Women & Horses Newsletter - March 2004
Tips for Horse Lovers
It is such an invigorating time of year we are in right now.
All over the U.S. Spring is beginning
to peak through the permafrost. The days are getting longer
and all of us feel the affects of the increase in the light.
Mares feel the affects of the light in their retinas which
in turn stimulates the pituitary gland which in turn releases
FSH and then LH into the reproductive system. Their cycles
will start again now, or for those mares that never completely
go dormant, the cycles will intensify. You will notice your
mare being a bit more on edge and more sensitive as if she
has just been awoken from a long winter’s nap. Typically,
their coats will dapple out and become very shiny to attract
any stallion nearby. I call this her spring bloom.
Don’t be surprised if your mare is not as focused in her work
as usual or allowing you to sit deeply on her back for the
next few months, her entire body is being stimulated by the
release of hormones into her system. From February through
July mares and stallions are thinking about breeding.
1) Here are a few ways to help both of you through the breeding
Ear Staples: Ask your veterinarian if he or she will place
surgical staples on the endocrine points inside the mare’s
ears. I have had this done for Anna and it is very easy. Your
vet may have to give your mare a sedative if she is touchy
about her ears, otherwise it can be done quickly without any
Herbs: Hilton Herbs makes a Regulate Mare formula which comes
in dry and wet forms to be placed in the feed. If you are
competing make sure you get the Valerian Free variety. I use
this with Anna and it is a wonderful product. She gets the
dry herbs mixed in with her grain once per day and it just
balances out her behavior. She still cycles normally and she
is still a mare but it softens the highs and lows while she
is in heat.
Regumate: This is the strongest remedy for hormonal issues
on the market. It is expensive and messy but does work. For
the mare that is highly hormonally charged this may be your
best option. The mare gets 10ccs of the product in her grain
once daily. Women have to be careful not to let the product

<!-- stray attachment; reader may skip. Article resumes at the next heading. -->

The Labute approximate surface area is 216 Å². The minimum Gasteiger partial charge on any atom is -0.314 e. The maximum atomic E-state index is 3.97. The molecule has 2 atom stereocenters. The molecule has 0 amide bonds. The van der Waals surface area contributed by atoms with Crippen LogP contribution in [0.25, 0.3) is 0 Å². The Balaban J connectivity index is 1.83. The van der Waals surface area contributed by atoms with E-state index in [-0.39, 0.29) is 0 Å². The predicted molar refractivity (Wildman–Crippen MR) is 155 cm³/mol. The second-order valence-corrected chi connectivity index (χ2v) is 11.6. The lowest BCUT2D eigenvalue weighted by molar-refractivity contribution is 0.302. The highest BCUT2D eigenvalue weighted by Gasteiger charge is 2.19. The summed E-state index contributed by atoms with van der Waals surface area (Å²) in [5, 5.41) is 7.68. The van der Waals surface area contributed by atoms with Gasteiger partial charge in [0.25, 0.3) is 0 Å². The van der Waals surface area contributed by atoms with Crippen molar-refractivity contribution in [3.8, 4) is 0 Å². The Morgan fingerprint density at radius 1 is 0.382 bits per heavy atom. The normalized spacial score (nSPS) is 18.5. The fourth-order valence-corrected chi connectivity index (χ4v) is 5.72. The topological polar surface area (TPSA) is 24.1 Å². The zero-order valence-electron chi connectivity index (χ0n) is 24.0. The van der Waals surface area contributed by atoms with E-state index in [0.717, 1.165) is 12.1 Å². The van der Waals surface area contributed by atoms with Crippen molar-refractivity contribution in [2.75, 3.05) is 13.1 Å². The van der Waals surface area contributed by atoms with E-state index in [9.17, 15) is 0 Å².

touch their skin as it may affect her periods and reproductive
Ovariectomy: This is a surgical procedure where the ovaries
are removed with a laparoscope. Small incisions are made on
either side of the mare’s flanks where the laparoscope is
inserted and the ovaries are removed. If you are not planning
on breeding the mare this is certainly a good option costing
Aromatherapy: There are several good aromatherapy products
on the market or at your local alternative health care store.
Chamisa Ridge and Cheval International have the best selection
I have seen. Basically you are looking for a tincture that
has a balancing and quieting quality for mares. You simply
place a dot of the formula at the base of each nostril before
work or whenever you need the mare’s attention to be focused
Body work therapy: Magnets, massages, laser light therapy
and myo-fascial work will all help your mare be more comfortable
while she is in heat.
Herbs and aromatherapy will help you the most with your stallion
during this highly charged time. Also putting a dab of Vick’s
vapo rub in his nostrils will help to keep the pheromones
from going up into his nasal cavity and stimulating him.
2) As the sun intensifies it may bleach out your horse’s coat
color. There are all-natural internal sun screens available
through Cheval International (or SmartPak) which I am going
to try this year. Instead of fly sheeting all of the time,
using a topical, or keeping them in their stalls during the
daylight hours, feed a supplement which is designed to resist
fading and maintain the horse’s color.
3) Give your horse a spa day every now and then while he or
she is coming back into regular work. As you build your horse’s
fitness this Spring notice that he or she may be muscle sore
and need some assistance from you to stretch, release and
loosen those tight and sore areas. I usually start with rubbing
roller magnets all over my horse’s body and this makes her
relax completely. Then I take each leg forward, sideways and
back doing tiny circles each direction and slowly letting
the lower leg down to the ground. By this time her ankles
almost touch the ground as she has dropped her shoulder or